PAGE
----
The manifestation of this arises in nearly every conversation pertaining to any kind of feminist interpretation of the Qur’an. When describing to a man the problems in the interpretations of 5:38, which most scholars identify as permitting the removal of the hands of thieves, I was confronted by the man’s adamant refusal to accept my methodology, which consisted of peeling away at the layers of the word itself and in its grammatical context. He insisted that because I lacked (male-approved) credentials—my “credentials” came into question often during this conversation—I must have had no right to speak on the matter, although he believed it was appropriate to interrogate me regardless. But what was most astounding about this conversation is that another male contributor to the discussion linked to an article by Hadia Mubarak, in which she destabilizes and ultimately discredits misogynist interpretations of 4:34, the verse believed to permit domestic violence against women—an article which I’d already read long ago. Hadia Mubarak uses the same methodology I’d applied, but because her credentials were approved by the male audience and her scholarship was not perceived as independently noteworthy, our methodologies could not be linked.
Men are asked to defer to scholars when their methodologies differ from those scholars; I have yet to have ever asked a man for his credentials when he arrives at a different conclusion using the same methodology (though maybe I should start.) I won’t claim that Hadia Mubarak is a feminist—a violent interpretation of 4:34 is so backwards that one needn’t even be a feminist to disagree with it—but she is a woman, and this incident of asking women to be like established scholars on the assumption that these female scholars would disapprove of these women and not of the men citing them this way is comparable to several others that involve feminist scholars. In a discussion where a friend of mine voiced her distress about the number of women the Prophet married, she was told by a man to be more like Kecia Ali in the disposition of her argument, although I doubt Kecia Ali would have found any issue with her expression of dissatisfaction. When commenters rushed to defend the now-infamous short shorts article, amina wadud was cited by misogynistic men as a woman whose scholarship was valid because “even she” dressed “properly” (and not in short skirts.) I can assure anyone that amina wadud would have found this laughable.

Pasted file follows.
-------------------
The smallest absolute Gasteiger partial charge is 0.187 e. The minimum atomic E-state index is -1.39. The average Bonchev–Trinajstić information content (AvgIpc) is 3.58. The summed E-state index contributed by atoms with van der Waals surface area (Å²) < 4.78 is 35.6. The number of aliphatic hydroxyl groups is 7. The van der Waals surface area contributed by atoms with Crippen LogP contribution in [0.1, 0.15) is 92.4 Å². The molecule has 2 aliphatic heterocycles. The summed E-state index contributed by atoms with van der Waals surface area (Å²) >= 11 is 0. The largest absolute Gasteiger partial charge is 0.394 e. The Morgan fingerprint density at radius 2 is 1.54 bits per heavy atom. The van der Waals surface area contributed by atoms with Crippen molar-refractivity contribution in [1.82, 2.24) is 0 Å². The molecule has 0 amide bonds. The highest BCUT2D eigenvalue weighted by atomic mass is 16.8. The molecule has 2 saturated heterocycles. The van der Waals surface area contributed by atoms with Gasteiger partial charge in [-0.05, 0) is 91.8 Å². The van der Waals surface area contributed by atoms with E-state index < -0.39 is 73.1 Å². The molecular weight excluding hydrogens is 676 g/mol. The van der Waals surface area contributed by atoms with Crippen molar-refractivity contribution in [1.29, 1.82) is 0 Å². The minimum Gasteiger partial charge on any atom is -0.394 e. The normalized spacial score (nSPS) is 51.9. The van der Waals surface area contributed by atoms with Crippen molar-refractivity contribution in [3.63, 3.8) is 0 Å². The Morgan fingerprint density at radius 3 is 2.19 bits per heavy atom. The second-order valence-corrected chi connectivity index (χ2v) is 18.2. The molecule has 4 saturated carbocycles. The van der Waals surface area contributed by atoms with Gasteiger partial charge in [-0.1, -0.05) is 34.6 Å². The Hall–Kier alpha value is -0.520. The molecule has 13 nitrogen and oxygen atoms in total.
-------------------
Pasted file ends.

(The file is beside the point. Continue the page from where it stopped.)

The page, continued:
But feminist critics (who are not scholars) are separated from feminist scholarship because female scholarship in itself has been denied lineage. Because the recognition of female authority by Muslim men in the community is too frequently based not on the insightful, groundbreaking, hard work of these scholars or what they are actually saying but on how they are presenting it (Kecia Ali) or on how they dress (amina wadud), their arguments and scholarly voices are fallaciously pivoted on whether they visually or sensorally appeal to a male audience, regardless of the atrocity the scholars themselves would find in this. That atrocity—and the vocalization of it—is silenced by the assumption that it does not exist and by male insistence on refocusing the conversation on what amina wadud is wearing instead of what she is saying or how scholarly and detached Kecia Ali sounds instead of the actual implications of her provocative questions. When the arguments themselves are denied validity, male members of the community become incapable of identifying in female inquirers congruity with these scholars except on superficial terms, and they are able to fashion feminist scholarship to suit their patriarchal viewpoints instead of conceding to the scholarly argument-based lineage from which male scholarship benefits.
Having bedded her male slave, the woman who interpreted Quranic verses referring to “property of the right hand” as applicable to herself (which at least once in the Qur’an it explicitly is) as it is to any free man, was prevented from marrying, but the grounds on which her interpretation was deemed “incorrect” without justification—her femaleness—is evidence of a thread of bias in classical scholarship. The impact of this bias, and the patriarchal order that was established from it, serves as a perpetual blockade to female scholarship by rendering the quality of femaleness as unlawfully exceptional to Quranic commands and authorizations and of female behavior as regulated by male expectations.
I don’t expect classical female scholarship to be retroactively declared (though I would support that it should be) but artificially separating feminist scholars from unrecognized predecessors and potential successors is problematic to intellectual honesty, because it privileges a male lineage of scholarship. And a male lineage [of scholarship] is the definition of patriarchy—and that is an ideological bias.